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In October 2002, the Review of the Law of Negligence Report (the Ipp Report),4 which become a foundation document for partial codification of the law of negligence and the law of damages, recommended5 that statutory thresholds be imposed for recovery of Griffiths v Kerkemeyer damages, and that the measure of damages be linked to average weekly earnings. It is therefore apposite to examine the jurisprudential basis and application of this species of compensatory damages.

Historical note

The concept of damages at common law has a long history. In early medieval England, damages were essentially meant to be an inducement to the wronged party to forgo the right to take revenge. In the later medieval period, perhaps by analogy with the sale of church indulgences, the courts would award damages “for the benefit of the wrongdoer’s soul rather than of the victim’s pocket”, on the basis that “the conscience of the wrongdoer must be purged by making restitution”.6 Eventually, in the first part of the 19th century, the judiciary crystallised the concept of compensatory damages in terms of putting the claimant into as good a position as if no wrong had occurred, measured by the loss he or she had suffered.7 Lord Blackburn in Livingstone v Rawyards Coal Co [1880] 5 AC 25 observed (at 39) that an award of a lump sum:

it is believed, so far as money can, will put the injured person in the same position as he or she would have been in if the wrong had not been committed.

T h i s n o t i o n o f t h e p u r p o s e o f c o m p e n s a t o r y d a m a g e s h a s b e e n i n t e r p r e t e d t o m e a n t h a t , i n a n a c t i o n f o r d a m a g e s f o r p e r s o n a l i n j u r i e s , a p a r t f r o m g e n e r a l d a m a g e s , 8 p l a i n t i f f s c o u l d r e c o v e r d a m a g e s o n l y w h e r e t h e i r d i s a b i l i t i e s h a d b e e n o r m a y b e p r o d u c t i v e o f f i n a n c i a l l o s s i n r e l a t i o n t o l o s s o f e a r n i n g c a p a c i t y . 9 F o r A u s t r a l i a , t h e r u l e w a s a r t i c u l a t e d i n 1 9 5 6 , w h e n i n B l u n d e l l v M u s g r a v e ( 1 9 5 6 ) 9 6 CLR 73 the High Court had to determine whether the tortfeasor should be liable for hospital and ambulance expenses stemming from the accident. The expenses had been charged by the employer (the Navy Department of the Commonwealth) to the injured claimant’s pay account, although the employer had a statutory discretion to waive them. The High Court held that the costs or value of the s e r v i c e s i n a n a c t i o n f o r d a m a g e s f o r p e r s o n a l i n j u r i e s c o u l d n o t b e r e c o v e r e d u n l e s s t h e c l a i m a n t could establish there was, or would be, a legal obligation to pay or refund them. 1 0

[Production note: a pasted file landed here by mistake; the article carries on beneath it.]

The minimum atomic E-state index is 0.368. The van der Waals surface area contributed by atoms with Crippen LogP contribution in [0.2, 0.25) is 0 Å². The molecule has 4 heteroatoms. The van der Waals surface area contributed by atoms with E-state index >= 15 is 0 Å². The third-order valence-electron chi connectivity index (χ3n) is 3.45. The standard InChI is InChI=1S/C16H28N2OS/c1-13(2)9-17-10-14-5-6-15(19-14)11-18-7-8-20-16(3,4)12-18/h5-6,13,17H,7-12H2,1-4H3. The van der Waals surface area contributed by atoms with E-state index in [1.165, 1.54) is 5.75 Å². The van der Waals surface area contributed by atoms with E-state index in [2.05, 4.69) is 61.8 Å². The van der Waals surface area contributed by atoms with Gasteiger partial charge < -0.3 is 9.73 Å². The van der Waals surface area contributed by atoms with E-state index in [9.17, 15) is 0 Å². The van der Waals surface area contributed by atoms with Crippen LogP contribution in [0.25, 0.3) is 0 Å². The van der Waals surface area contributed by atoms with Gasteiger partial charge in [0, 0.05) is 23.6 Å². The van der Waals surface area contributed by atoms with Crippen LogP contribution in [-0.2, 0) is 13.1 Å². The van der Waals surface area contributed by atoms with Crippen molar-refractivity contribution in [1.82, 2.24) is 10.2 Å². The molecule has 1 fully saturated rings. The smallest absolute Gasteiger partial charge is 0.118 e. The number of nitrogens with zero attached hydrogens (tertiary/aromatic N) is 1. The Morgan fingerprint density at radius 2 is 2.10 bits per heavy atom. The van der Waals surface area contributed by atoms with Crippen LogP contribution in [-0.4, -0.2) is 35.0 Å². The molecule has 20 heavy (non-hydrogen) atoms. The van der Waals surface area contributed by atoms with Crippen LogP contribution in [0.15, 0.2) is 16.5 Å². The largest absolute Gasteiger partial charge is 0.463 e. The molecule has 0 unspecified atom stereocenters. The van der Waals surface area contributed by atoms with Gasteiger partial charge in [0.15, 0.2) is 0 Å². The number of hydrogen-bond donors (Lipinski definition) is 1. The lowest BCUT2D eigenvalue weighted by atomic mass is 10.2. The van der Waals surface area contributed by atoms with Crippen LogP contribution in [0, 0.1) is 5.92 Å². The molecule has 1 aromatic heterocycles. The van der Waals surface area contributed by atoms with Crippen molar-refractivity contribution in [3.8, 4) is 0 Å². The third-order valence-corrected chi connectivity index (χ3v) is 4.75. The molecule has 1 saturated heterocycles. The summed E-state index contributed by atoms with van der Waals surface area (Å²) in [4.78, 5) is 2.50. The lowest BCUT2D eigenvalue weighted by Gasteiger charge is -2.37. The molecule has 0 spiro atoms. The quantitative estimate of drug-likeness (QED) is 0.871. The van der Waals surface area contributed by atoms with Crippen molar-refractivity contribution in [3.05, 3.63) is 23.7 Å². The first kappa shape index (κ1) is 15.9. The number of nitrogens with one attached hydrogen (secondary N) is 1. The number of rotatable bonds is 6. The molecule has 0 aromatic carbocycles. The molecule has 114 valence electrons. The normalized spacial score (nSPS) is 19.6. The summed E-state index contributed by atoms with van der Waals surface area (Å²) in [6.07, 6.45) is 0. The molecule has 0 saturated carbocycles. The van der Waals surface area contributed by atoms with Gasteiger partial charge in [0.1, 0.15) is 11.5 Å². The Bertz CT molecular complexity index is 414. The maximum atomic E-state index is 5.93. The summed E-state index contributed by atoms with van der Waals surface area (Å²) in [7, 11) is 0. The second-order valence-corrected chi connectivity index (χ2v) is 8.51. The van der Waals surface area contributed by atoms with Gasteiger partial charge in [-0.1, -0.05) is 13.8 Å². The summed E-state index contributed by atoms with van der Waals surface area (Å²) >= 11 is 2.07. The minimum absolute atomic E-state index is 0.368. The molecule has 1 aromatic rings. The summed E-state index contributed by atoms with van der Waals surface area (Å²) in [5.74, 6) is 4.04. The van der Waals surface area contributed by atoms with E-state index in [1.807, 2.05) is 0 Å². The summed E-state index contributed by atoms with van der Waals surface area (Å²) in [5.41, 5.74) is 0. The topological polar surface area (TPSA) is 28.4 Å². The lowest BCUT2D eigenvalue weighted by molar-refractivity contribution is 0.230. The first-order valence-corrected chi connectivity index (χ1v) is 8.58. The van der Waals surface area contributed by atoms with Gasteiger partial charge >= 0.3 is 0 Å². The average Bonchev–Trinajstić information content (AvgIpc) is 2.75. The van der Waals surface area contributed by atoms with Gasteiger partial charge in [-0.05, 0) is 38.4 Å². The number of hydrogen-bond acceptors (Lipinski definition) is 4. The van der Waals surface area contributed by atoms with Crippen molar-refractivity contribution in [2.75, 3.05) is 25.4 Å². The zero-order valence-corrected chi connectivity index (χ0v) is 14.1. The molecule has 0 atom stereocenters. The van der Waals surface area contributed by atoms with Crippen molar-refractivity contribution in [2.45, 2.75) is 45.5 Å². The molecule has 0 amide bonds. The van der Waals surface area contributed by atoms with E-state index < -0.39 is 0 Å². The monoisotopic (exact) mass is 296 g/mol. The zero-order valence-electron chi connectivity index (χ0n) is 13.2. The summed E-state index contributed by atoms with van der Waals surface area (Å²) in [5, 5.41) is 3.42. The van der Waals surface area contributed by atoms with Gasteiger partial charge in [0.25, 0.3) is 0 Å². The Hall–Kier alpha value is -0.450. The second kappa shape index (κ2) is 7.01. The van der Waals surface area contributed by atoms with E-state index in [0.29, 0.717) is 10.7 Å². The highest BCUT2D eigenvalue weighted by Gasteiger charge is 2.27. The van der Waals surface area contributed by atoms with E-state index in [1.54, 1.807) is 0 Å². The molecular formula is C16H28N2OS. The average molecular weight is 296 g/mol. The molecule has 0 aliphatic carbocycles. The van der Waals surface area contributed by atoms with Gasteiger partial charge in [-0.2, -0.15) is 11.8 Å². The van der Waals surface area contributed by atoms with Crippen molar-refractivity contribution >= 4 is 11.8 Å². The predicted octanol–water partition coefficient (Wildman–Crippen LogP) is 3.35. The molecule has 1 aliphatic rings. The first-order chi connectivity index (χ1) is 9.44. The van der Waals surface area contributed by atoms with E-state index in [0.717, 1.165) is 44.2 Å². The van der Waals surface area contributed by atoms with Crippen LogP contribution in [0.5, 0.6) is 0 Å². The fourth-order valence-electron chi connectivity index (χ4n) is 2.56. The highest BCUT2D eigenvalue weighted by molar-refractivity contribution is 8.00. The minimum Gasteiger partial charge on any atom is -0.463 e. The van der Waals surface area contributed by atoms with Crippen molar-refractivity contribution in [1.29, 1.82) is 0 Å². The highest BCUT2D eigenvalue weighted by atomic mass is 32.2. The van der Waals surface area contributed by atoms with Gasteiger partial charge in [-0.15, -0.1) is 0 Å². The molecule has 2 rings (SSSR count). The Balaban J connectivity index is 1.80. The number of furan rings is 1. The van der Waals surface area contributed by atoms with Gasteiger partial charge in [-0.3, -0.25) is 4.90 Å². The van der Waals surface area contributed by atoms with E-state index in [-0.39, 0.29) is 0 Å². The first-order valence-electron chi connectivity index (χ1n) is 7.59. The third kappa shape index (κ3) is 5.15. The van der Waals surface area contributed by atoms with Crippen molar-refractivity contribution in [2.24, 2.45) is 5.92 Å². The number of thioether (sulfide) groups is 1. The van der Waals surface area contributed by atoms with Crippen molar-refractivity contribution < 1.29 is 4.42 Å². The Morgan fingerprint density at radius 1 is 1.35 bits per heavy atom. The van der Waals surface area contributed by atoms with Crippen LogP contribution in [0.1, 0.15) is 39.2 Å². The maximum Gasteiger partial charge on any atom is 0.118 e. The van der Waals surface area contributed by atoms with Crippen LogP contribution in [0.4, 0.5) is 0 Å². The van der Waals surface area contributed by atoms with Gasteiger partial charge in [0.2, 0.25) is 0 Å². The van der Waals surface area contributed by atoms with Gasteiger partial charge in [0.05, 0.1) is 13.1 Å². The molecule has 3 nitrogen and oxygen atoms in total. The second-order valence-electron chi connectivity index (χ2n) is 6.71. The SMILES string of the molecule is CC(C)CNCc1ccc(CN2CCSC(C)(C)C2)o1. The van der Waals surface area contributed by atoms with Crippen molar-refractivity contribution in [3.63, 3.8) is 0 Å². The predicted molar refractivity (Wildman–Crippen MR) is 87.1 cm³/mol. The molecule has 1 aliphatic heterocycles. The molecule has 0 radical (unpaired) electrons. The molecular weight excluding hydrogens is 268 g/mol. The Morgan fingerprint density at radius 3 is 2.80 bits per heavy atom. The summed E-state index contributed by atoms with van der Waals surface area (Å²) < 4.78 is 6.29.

In Teubner v Humble (1963) 108 CLR 491, Windeyer J discussed the need-based concept of compensation when he divided damages arising from personal injury into three categories (at 505):

Broadly speaking there are, it seems to me, three ways in which a personal injury can give rise to damage: First, it may destroy or diminish, permanently or for a time, an existing capacity, mental or physical: Secondly, it may create needs that would not otherwise exist: Thirdly, it may produce physical pain and suffering.

The case involved Mr Teubner, the plaintiff, who while on an assignment from his newspaper to photograph devastation caused by a violent storm in Adelaide on 12 May 1960, was crossing the road at around 11pm when he was hit by the defendant’s car on his left-hand side. Mr Teubner suffered

4 The Review of the Law of Negligence Report was written by an expert panel of eminent persons comprising the Hon Justice David Ipp (Chair), Professor Peter Cane, Dr Don Sheldon and Mr Ian Macintosh. The Panel was created on 2 July 2002 by the Commonwealth, State and Territory Governments to examine and review the law of negligence and its interaction with the Trade Practices Act 1974 (Cth). The Second Report, released on 2 October 2002, includes the First Report (released on 2 September 2002), and is available at http://www.revofneg.treasury.gov.au/content/reports.asp viewed 9 March 2005.

5 6 7 8 The Ipp Report, n 4, Recommendation 51. Williams G, ‘The Aims of the Law of Tort’ (1951) 137 Current Legal Problems 143. Robinson v Harman (1848) 1 Exch 850 at 855. The term “general damages” has different meanings in different contexts. Frequently, it refers to compensation for past and future “pain and suffering”, involving both physical pain as well as any psychiatric condition caused by the injury or emotional distress consequent upon the knowledge that the injury has caused a disability or disfigurement, and limitations imposed by the disability on future enjoyment of life.

9 Graham v Baker (1961) 106 CLR 340 at 347. In Griffiths v Kerkemeyer (1977) 139 CLR 161 at 166, Gibbs CJ adopted the Graham v Barker principle, stating: “In my opinion, in cases of this kind … the plaintiff is entitled to damages only to the extent that the need thus created is or may be productive of financial loss.” Gibbs CJ, however, was in the minority on this point.

10 The full court agreed on this principle. McTiernan, Williams, Webb and Taylor JJ in a joint judgment found on the facts of the case that the legal obligation existed, whereas Dixon CJ and Fullagar J found that it did not.

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